The Social Security Trust Fund, pension funds for federal civilian employees, pension funds for the US military, and other government funds added $50 billion in June and $112 billion over the 12-month period to their holdings, which reached $5.95 trillion, or about 22.5% of total US debt. These Treasury securities, often called “debt held internally,” represent assets that belong to the beneficiaries of those funds. They’re a true debt of the US, and they don’t go away – just because American beneficiaries are indirectly the holders of these assets. In June, the Fed added just $95 billion to its pile of Treasuries, having already cut back its purchases, after having added $1.6 trillion from March 11 through the end of May, bringing its total holdings at the end of June to $4.2 trillion. It holds about 15.9% of the US debt.

Over the 12-month period, the Fed added $2.1 trillion in Treasuries to its holdings, about doubling its pile over the period (weekly chart through August 12): Just over the month of June, US commercial banks added $121 billion in Treasury securities, to a total of $1.07 trillion. This brought the 12-month increase to $220 billion. They hold about 4.0% of the total US debt. That’s everything that is not included in the above. By the end of June, over the course of the tumultuous second quarter, these US entities added $1.6 trillion, after having been big sellers of Treasuries in prior quarters. This brought their total holdings to a mega-record of $8.13 trillion – about 31% of the total US debt.  For charts on the above, see

Bloomberg (8/14/2020) reports: “Like it or not, Modern MonetaryTheory (MMT) Experiment is Underway.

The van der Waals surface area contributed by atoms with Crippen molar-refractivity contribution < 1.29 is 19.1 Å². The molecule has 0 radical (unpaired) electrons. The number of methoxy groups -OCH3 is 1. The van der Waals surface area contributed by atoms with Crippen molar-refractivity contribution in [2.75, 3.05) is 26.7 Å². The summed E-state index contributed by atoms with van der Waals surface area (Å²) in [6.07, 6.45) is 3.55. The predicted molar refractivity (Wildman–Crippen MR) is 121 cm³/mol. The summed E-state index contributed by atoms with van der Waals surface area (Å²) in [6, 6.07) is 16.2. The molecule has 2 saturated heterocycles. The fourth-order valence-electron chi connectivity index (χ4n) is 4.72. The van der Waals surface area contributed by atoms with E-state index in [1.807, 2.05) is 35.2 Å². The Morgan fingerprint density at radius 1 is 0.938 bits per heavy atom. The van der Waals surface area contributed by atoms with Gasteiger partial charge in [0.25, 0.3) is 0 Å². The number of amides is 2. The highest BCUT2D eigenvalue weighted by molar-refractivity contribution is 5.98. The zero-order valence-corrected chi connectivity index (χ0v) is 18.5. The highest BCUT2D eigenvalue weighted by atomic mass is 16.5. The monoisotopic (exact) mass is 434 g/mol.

Robert Hormats says the pandemic has forced the ‘involuntary utilization’ of MMT. ‘Well, now we have a particularly unusual set of circumstances whereby we're in the midst of forced, or involuntary, utilization of modern monetary theory…This is not unheard of. ...It was done during World War II, where the Fed guaranteed the Treasury that it would buy Treasury bonds at a very low rate to keep interest rates low to keep the debt servicing costs of the government low. So theoretically, this can last a very long time as long as the Treasury is making these big bond issues a regular occurrence as it appears. And the Fed’s Jay Powell has said he is going to, in effect, continue to keep rates low. But he said also: ‘The Fed can't do it all and the Fed cannot do this indefinitely.' But what is indefinite? How long can this occur? What are the end results of this, at some point, if trees don't grow to the sky? What could disrupt the markets and what could cause either the Treasury to run into trouble with its issues, or the Fed to feel uncomfortable underwriting those issues for the indefinite future? We don't know that. This is all terra incognita.’” See  See also, article on MMT below.